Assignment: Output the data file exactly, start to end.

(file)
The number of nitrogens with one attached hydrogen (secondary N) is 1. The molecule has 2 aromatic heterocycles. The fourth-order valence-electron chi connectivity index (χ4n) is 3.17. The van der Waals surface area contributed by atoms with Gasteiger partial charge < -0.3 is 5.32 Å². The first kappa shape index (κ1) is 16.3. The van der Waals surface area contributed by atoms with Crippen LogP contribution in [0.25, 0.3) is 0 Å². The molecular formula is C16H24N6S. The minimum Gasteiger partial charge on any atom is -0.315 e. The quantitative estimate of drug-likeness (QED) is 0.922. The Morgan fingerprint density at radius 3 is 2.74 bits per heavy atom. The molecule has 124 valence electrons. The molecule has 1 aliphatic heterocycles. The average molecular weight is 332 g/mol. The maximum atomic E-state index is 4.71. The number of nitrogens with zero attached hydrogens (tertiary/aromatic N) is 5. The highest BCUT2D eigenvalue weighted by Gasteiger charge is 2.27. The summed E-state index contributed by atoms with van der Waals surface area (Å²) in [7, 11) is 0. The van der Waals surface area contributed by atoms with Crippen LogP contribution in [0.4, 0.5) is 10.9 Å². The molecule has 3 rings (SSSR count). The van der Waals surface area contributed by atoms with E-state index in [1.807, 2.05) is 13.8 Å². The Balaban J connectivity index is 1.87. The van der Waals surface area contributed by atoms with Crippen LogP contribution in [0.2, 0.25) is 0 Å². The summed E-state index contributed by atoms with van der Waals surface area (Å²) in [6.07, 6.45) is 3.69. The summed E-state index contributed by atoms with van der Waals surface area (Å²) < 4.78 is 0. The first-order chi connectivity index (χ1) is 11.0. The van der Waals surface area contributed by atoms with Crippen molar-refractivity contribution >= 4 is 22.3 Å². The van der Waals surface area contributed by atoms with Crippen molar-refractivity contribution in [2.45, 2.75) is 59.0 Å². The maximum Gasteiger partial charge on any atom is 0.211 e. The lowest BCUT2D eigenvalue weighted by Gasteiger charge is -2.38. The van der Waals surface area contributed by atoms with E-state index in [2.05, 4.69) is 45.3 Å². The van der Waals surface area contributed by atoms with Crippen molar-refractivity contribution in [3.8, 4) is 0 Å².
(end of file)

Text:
The number of nitrogens with one attached hydrogen (secondary N) is 1. The molecule has 2 aromatic heterocycles. The fourth-order valence-electron chi connectivity index (χ4n) is 3.17. The van der Waals surface area contributed by atoms with Gasteiger partial charge < -0.3 is 5.32 Å². The first kappa shape index (κ1) is 16.3. The van der Waals surface area contributed by atoms with Crippen LogP contribution in [0.25, 0.3) is 0 Å². The molecular formula is C16H24N6S. The minimum Gasteiger partial charge on any atom is -0.315 e. The quantitative estimate of drug-likeness (QED) is 0.922. The Morgan fingerprint density at radius 3 is 2.74 bits per heavy atom. The molecule has 124 valence electrons. The molecule has 1 aliphatic heterocycles. The average molecular weight is 332 g/mol. The maximum atomic E-state index is 4.71. The number of nitrogens with zero attached hydrogens (tertiary/aromatic N) is 5. The highest BCUT2D eigenvalue weighted by Gasteiger charge is 2.27. The summed E-state index contributed by atoms with van der Waals surface area (Å²) in [7, 11) is 0. The van der Waals surface area contributed by atoms with Crippen LogP contribution in [0.4, 0.5) is 10.9 Å². The molecule has 3 rings (SSSR count). The van der Waals surface area contributed by atoms with E-state index in [1.807, 2.05) is 13.8 Å². The Balaban J connectivity index is 1.87. The van der Waals surface area contributed by atoms with Crippen LogP contribution in [0.2, 0.25) is 0 Å². The summed E-state index contributed by atoms with van der Waals surface area (Å²) in [6.07, 6.45) is 3.69. The summed E-state index contributed by atoms with van der Waals surface area (Å²) < 4.78 is 0. The first-order chi connectivity index (χ1) is 11.0. The van der Waals surface area contributed by atoms with Crippen molar-refractivity contribution >= 4 is 22.3 Å². The van der Waals surface area contributed by atoms with Crippen molar-refractivity contribution in [2.45, 2.75) is 59.0 Å². The maximum Gasteiger partial charge on any atom is 0.211 e. The lowest BCUT2D eigenvalue weighted by Gasteiger charge is -2.38. The van der Waals surface area contributed by atoms with E-state index in [2.05, 4.69) is 45.3 Å². The van der Waals surface area contributed by atoms with Crippen molar-refractivity contribution in [3.8, 4) is 0 Å².